The day after our zoo trip last week, I walked through the living room and discovered this on the coffee table:
It took me a second, and then I realized that is a giraffe nibbling at a tree, and the white and blue bands represent the protective wire and stripped bark that usually appear at that spot on the trunk.
C really, deeply loved the giraffes this time.
The new treasures around here are the boys’ train coloring books from Oma and Opa. A few mornings ago, C asked me how to draw an engine like the one in his book. With my hands busy making breakfast, I told him to look at the picture and draw what he saw. He produced the engine on the lower right in the photo above. I thought this was amazingly good, and he was satisfied for about a day; then he decided that his drawing was lacking in realism. So I showed him how to sketch a simple reproduction of the coloring book image. His first attempt ended in tears. On the lower left of the photo, you can see the progress of his next attempt: the third engine satisfied him enough to add a tender and then the rest of the train. Since then he has been drawing these everywhere, branching out into different angles and executing a large turquoise masterpiece on the driveway yesterday.
In the last days my thoughts have circled obsessively and anxiously around this budding artist– this boy who scampers down the sidewalk after his siblings, hurrying to be the first and forge the way. I find it exruciatingly hard to make decisions for our children, with the sense that the entire futures of these precious and unique people are sitting in my two hands. How do we know what is best? We want to foster his strengths–the creative mind and dazzling spatial intelligence and astonishing powers of memory–and give them room to flourish. We want to support him in the areas where he needs to grow–communication, flexibility, physical strength and coordination. We want to guard him from all hurt and harm. We want to make decisions in light of the long term, with a vision for all the years to come for him and not just today. We aren’t making decisions for ever and ever; we’re making short-term choices with a far-distant goal in mind. What steps are directed toward that goal? It’s not life or death, and we can certainly change course as we go, but to this mama’s heart it feels like everything depends on us getting it right.
Yesterday I caught him reading to his younger brother, his best pal. Of course they’re reading the train coloring book.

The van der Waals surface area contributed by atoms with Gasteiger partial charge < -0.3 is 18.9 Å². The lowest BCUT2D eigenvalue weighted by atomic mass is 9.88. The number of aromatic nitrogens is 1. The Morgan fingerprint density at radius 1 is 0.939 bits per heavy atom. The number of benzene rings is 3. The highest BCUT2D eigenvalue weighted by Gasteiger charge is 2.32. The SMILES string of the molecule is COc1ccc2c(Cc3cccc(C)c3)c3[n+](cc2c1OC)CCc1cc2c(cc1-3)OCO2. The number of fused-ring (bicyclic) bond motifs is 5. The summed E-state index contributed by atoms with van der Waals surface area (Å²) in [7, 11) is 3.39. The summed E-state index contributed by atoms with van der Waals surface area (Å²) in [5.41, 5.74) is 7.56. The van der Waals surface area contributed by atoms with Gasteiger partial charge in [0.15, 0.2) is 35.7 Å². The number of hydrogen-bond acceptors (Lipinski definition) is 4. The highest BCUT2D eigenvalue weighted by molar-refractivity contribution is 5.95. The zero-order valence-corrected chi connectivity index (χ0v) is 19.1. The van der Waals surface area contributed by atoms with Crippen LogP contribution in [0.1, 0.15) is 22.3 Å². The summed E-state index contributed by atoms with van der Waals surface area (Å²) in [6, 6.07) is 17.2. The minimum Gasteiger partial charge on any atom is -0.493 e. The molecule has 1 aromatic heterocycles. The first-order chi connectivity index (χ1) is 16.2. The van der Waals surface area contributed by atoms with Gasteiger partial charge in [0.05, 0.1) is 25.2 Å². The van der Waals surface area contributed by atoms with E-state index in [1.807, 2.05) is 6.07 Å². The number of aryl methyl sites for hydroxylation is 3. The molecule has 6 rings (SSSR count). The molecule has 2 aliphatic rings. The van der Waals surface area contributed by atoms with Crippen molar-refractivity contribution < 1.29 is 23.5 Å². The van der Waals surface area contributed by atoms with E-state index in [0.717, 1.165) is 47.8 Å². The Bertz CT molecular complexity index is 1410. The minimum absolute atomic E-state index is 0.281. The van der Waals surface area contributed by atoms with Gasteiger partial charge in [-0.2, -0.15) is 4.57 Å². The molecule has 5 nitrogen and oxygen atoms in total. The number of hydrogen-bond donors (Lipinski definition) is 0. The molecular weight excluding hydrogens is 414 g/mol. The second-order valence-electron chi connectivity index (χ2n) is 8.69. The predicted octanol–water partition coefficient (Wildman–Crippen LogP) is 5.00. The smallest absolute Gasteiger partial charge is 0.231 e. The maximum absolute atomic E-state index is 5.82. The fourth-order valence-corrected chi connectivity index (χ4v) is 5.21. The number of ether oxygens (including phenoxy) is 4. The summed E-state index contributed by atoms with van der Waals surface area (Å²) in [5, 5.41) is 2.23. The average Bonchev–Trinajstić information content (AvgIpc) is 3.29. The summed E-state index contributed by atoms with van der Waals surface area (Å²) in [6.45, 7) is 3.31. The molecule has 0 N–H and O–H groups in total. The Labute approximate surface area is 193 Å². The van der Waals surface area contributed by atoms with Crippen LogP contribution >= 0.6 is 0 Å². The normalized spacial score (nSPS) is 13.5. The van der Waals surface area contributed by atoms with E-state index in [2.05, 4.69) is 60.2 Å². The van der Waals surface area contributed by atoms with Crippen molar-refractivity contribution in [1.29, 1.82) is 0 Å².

I’m not ready for changes. I’m not even ready for them to be as big as they are right now; I wish I could go back and do so many of the days over. I wish I could go back and be more patient, and play more games, and take them sledding and swimming more often. I wish I could go back to the long-ago days when C was a baby and I was convinced I had to clean my whole house every week, while he was awake–and so because he played so happily alone, I let him. I know that wasn’t all we did; I also remember sitting for hours with him in the crook of my arm, reading Robert Louis Stevenson’s poems and setting them to little tunes I invented. But I always wish I could go back and do a little more.
And, knowing that it’s impossible to go back, I wish I could freeze time right now. I would like to pause here, in these late-summer days with the windows flung open to the pleasant air, and the happy voices of my three little people floating through the house. I want to keep jumping on the trampoline with them, and keep taking turns being batter and pitcher (while laughing secretly at the catcher who crouches immediately next to the batter and the batter who scampers off to retrieve the ball he just hit), and keep admiring the chalk masterpiece of the morning. I want more days just like these, to enjoy everything as it is now.
I know they need to grow up, as they are, slowly and yet lightning-fast–and that it’s good. I know there are things they need to learn, and that for some children that learning has to look different than I expected. In my imagined parenthood, everything was going to be easy–childrearing, education, family life. And it isn’t.
But it does involve lego giraffes, and hand-drawn steam engines, and brothers reading together in the afternoon sunshine. I am trying to believe that the future will hold good things, too, and that our big boy will know we are choosing our steps for him with much love, even on the other side of these decisions.